Segment trees

December 10th, 2020 17:58

Recently I read about a data structure which I found to be the most interesting data structure from the point of view of generic problem solving. As the title of this post indicates, this data structure is segment tree.

A segment tree is as the name says a tree, whose each leaf can be made to indicate corresponding data items in an array, and each non leaf node can be a processed value. This processed value can be things such as minimum of leaf nodes, their sum, their GCD, LCM etc.

What the segment tree allows is to allow something like finding the sum of all values between index i and j in an array A[N] in O(logN) time. We can find the sum between these i and j indices in O(1) time if we use a prefix sum array, but then updating even 1 value in the original array would need recalculation of the entire prefix sum, which would be O(N). Using segment tree, we can do both the updates and query in O(logN) time, which is great.

Also, the implementation of segment tree is fairly simple and straight forward.

There are lots of interesting applications of it. For details, I suggest you look up this write up on segment tree


Cryptic Ruby

April 27th, 2021 00:08

Ruby is on the most expressive programming languages out there. This can make code fun because you can write code in the manner in which it makes the most sense to you. But this also means, that if you are not familiar with some syntax, you can encounter code which almost looks cryptic to you.
In this post, we would see some such syntax which is not as commonly seen in other languages.

Last Parameter Hash

A hash can be passed on to a function. That in itself is not confusing. When the hash is the last parameter, then the curly braces {} around the hash are optional.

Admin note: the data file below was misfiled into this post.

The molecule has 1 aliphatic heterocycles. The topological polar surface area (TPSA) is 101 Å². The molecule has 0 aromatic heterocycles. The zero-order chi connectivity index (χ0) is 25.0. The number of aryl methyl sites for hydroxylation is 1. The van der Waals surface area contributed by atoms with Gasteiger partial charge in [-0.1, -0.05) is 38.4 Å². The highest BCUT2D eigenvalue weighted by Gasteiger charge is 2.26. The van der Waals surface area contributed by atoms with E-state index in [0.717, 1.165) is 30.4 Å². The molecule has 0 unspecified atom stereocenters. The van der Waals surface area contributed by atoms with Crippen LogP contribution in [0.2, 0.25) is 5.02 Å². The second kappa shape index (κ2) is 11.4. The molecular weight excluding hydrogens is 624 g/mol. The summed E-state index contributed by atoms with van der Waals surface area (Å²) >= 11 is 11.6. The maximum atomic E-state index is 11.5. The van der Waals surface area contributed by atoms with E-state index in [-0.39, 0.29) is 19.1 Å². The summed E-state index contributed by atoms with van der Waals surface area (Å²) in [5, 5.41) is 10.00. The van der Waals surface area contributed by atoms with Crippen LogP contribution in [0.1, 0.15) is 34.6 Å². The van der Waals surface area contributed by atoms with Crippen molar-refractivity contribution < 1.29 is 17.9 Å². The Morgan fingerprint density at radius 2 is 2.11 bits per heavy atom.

def welcome(name, options)
  if options.empty?
   pronoun = "MR"
   age = 18
    pronoun = options.fetch("pronoun")
    age = options.fetch("age")
  puts "#{pronoun} #{name} #{age}"

The above welcome function can be called in the following ways, all of which are correct-

welcome("neeraj", {age: 18, pronoun: "him"})
welcome("neeraj", age: 18, pronoun: "him")

Since the hash is the last parameter, the {} have become optional for the last parameter. This is used extensively in Rails and elsewhere.

What if some hash keys were always needed?

def welcome(name:, place:)
  "hello #{name}, #{place}"
welcome(name:'neeraj', place: 'world')

The method definition above means that the welcome method should be passed a hash as parameter and that hash should have keys :name, and :place and no other keys should be present.

The above welcome method is defined and is called with a proper hash. The above call will work, because the hash passed has both :name and :place as keys. If any of the keys were missing in the hash, the method would throw an error. Also, you can not pass on any hash which has any extra keys other than the ones defined in the method definition. This would lead to safer code.

Splat operator

is the splat operator and ** is the double splat operator. Both of these have different meaning in different places.

def welcome(*students)
  # the splat operator here combines the incoming params into an array
  p students.class # Array

welcome("first", "second", "third")
The above is a simple usage of splat in method parameter.

rest = ["fourth", "fifth"]

Below we use the splat in calling of the method and not in the method definition. Here, it takes an array and converts it into comma separated values, similar to how  we pass on arguments to normal ruby methods.

In the following line, the splat operator in essence splits the rest array. Now the whole of params are received by the function, where the splat operator ensures that all of them are combined into the array students. So in essence, the splat operator used twice here, once in a the calling code and once in parameter list -> it combines all of the params into once array. A rather cryptic way to join an array!
welcome("first", "second", "third", *rest) 

Interesting links-